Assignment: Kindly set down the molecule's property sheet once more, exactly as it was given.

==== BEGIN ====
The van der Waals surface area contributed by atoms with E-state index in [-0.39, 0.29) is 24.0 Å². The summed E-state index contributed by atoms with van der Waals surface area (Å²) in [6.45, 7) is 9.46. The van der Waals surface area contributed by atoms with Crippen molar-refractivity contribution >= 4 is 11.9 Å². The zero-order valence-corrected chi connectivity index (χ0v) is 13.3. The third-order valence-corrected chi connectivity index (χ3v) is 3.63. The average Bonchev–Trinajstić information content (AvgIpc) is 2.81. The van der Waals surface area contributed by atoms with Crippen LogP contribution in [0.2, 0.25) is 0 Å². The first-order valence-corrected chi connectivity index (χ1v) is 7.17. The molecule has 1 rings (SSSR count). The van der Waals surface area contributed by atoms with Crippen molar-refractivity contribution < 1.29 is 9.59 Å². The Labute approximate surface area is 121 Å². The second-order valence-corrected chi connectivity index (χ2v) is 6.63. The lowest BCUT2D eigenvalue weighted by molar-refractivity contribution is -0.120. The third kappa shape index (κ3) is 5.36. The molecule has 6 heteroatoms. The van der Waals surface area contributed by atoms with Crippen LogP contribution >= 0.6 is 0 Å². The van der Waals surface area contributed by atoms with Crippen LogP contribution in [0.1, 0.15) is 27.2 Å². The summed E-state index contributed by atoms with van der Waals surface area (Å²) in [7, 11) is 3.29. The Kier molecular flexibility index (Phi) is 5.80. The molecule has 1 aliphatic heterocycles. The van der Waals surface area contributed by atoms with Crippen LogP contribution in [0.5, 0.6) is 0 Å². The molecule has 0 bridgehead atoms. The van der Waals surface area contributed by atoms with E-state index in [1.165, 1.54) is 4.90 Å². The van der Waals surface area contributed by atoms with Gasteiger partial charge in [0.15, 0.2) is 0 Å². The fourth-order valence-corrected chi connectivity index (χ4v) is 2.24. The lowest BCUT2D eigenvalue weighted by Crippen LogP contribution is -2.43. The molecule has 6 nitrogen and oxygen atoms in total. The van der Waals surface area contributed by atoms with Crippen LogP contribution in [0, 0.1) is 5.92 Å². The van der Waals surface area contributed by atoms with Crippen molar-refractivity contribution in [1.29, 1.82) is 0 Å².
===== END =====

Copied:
The van der Waals surface area contributed by atoms with E-state index in [-0.39, 0.29) is 24.0 Å². The summed E-state index contributed by atoms with van der Waals surface area (Å²) in [6.45, 7) is 9.46. The van der Waals surface area contributed by atoms with Crippen molar-refractivity contribution >= 4 is 11.9 Å². The zero-order valence-corrected chi connectivity index (χ0v) is 13.3. The third-order valence-corrected chi connectivity index (χ3v) is 3.63. The average Bonchev–Trinajstić information content (AvgIpc) is 2.81. The van der Waals surface area contributed by atoms with Crippen LogP contribution in [0.2, 0.25) is 0 Å². The first-order valence-corrected chi connectivity index (χ1v) is 7.17. The molecule has 1 rings (SSSR count). The van der Waals surface area contributed by atoms with Crippen molar-refractivity contribution < 1.29 is 9.59 Å². The Labute approximate surface area is 121 Å². The second-order valence-corrected chi connectivity index (χ2v) is 6.63. The lowest BCUT2D eigenvalue weighted by molar-refractivity contribution is -0.120. The third kappa shape index (κ3) is 5.36. The molecule has 6 heteroatoms. The van der Waals surface area contributed by atoms with Crippen LogP contribution >= 0.6 is 0 Å². The van der Waals surface area contributed by atoms with Crippen LogP contribution in [0.1, 0.15) is 27.2 Å². The summed E-state index contributed by atoms with van der Waals surface area (Å²) in [7, 11) is 3.29. The Kier molecular flexibility index (Phi) is 5.80. The molecule has 1 aliphatic heterocycles. The van der Waals surface area contributed by atoms with Crippen LogP contribution in [0.5, 0.6) is 0 Å². The molecule has 0 bridgehead atoms. The van der Waals surface area contributed by atoms with E-state index in [1.165, 1.54) is 4.90 Å². The van der Waals surface area contributed by atoms with Gasteiger partial charge in [0.15, 0.2) is 0 Å². The fourth-order valence-corrected chi connectivity index (χ4v) is 2.24. The lowest BCUT2D eigenvalue weighted by Crippen LogP contribution is -2.43. The molecule has 6 nitrogen and oxygen atoms in total. The van der Waals surface area contributed by atoms with Crippen LogP contribution in [0, 0.1) is 5.92 Å². The van der Waals surface area contributed by atoms with Crippen molar-refractivity contribution in [1.29, 1.82) is 0 Å².